Uninvisible | 2002 | Blue Note Records

Many consider Miles Davis to be the Jesus Christ of modern jazz fusion, and with good reason. In the late 1960's, Miles Davis introduced the world to the second coming of jazz, forever splitting its church into camps of purists and those less concerned with dogmatic tradition. This fusion of jazz, rock and funk was not stumbled across, but pulled from the air where all that grooves, bangs and jives around exists. These new and positively controversial sounds may not have given birth to peace on earth and equality for mankind, but it has given the dream an appropriate soundtrack.

Miles Davis the man may be gone, but his spirit, like some jazz version of Obi-Wan Kenobi, is stronger now than when he was alive. The result is a second and third generation of modern musicians intent on following the glorious and guiding light of this seminal master.

Jazz fusion is a formidable and technically challenging art form that demands those who engage in its fermentation the highest levels of communication and listening ability, not to mention some killer chops. The current Jedi counsel for this ultra-hip genre presides in the New York City's Brooklyn borough, where John Medeski, Billy Martin and Chris Wood mine the next step in this cosmic and extremely groovy dance.

Medeski Martin and Wood, as they are called, do not begin to try and apologize for sometimes leaving their audiences dumbfounded or even plain confused. Their experiment of sound, more often than not, intoxicates itself to such a degree that the band may not even know if another soul was in the room when all systems are go. In this arena, space is the place, as Sun Ra so eloquently put it.

It is the space between us, the space between the notes, the space, well, the space between everything; even if it doesn't exist yet. If you're confused, maybe you are starting to understand what it's like to appreciate great jazz fusion. It is a pursuit so intimate, it will either push you away or draw you in - there is very little middle ground. Those with less patience or more traditional ideas of what jazz is supposed be might quickly run for the door if a friend drug them along to see Medeski, Martin and Wood do their thing. But if it speaks to you, it can, at times, be nothing less than pure ecstasy with a capital E.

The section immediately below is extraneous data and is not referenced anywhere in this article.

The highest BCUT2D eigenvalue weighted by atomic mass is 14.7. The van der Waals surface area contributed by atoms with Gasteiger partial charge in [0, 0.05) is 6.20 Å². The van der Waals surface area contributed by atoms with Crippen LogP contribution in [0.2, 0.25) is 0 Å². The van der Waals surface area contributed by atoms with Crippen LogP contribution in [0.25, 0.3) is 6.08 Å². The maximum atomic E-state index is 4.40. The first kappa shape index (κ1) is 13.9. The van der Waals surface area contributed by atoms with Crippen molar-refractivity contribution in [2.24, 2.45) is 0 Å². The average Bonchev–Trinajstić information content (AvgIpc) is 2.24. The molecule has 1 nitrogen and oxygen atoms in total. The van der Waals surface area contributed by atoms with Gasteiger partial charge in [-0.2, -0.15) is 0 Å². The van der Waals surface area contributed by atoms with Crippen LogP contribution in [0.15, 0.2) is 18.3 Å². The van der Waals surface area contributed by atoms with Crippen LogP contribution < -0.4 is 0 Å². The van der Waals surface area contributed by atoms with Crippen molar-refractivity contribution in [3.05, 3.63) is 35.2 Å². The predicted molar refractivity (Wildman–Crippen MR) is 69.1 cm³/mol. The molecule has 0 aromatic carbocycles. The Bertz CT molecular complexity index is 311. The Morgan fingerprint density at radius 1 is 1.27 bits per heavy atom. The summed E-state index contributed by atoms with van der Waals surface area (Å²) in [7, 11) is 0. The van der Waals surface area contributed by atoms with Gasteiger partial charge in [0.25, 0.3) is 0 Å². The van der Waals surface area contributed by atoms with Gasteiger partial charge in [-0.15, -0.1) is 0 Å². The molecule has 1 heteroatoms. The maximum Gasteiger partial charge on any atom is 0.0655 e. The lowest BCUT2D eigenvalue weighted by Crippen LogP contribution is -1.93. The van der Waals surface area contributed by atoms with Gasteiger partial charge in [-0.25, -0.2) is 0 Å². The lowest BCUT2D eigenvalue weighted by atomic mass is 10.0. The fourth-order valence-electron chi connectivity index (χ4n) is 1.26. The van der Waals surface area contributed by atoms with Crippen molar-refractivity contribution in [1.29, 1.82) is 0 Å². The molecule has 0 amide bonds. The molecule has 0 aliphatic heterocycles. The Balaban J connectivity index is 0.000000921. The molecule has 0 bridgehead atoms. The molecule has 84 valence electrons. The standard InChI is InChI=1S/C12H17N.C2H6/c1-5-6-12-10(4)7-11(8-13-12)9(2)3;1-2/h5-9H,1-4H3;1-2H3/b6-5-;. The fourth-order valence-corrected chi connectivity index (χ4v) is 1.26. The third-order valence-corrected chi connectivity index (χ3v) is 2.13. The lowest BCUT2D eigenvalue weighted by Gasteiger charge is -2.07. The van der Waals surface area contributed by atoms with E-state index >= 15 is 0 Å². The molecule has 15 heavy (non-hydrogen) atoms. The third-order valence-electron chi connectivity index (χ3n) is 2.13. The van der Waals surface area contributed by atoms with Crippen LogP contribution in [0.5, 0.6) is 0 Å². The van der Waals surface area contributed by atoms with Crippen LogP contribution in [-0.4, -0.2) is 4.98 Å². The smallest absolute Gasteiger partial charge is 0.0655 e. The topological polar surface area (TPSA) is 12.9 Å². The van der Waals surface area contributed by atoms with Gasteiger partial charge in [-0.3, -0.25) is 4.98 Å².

Medeski Martin and Wood combine the "traditional" aspects of jazz fusion with more modern urban influences such as hip-hop and drum and bass. This amalgamation is further accented by the soulful gospel sounds so often incorporated into Medeski's organ play. On top of this they add a puddle dose of avant-garde charm to keep out the fair weather types; by design or coincidence.

As I listen to their latest Blue Note release, the hair on the back of my neck is standing up. It is so unrelentingly groovy and hip it will make those who pine for this kind of music feel as if their sins have been forgiven. Uninvisible, which is Medeski, Martin and Wood's 10th studio effort to date, is a transcendent and logical evolution of the sound they now seem to own - or lease, as the case may be.

Most notably with 1998's Combustication, keyboardist John Medeski threw all reservations about being weird right out the proverbial window. As a player he began to sneak into a darker, scarier realm of jazz and jamming that would keep Nosferatu himself in full rapture. Continuing down this shadowy path, last year's Blue Note release, The Dropper, set the stage for a very strong year of touring and further development of this new and haunting groove.

Virtuoso drummer Billy Martin and bass monster Chris Wood, who has been compared to the legendary Charles Mingus in terms of his strength as a player, create a deep and constantly moving rhythm spiced with hard hitting, helter skelter textures. This provides keyboardist and organ player John Medeski the opportunity to weave his stewing melodies and frantic solos through the Frankenstein which is Medeski Martin and Wood music.

Uninvisble is not the kind of album you can just throw on at a backyard barbecue in July. Not if you're going to worry your little head that your guests might grow uneasy and leave. Medeski Martin and Wood make soulfully resonant music with a big old set of hairy balls. So once again it is the choice Miles Davis first put to the jazz world: love it or leave it.

Uninvisible will be available in finer music stores April 9th.

Craig Judkins
JamBase Euro-Correspondent
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[Published on: 4/7/02]

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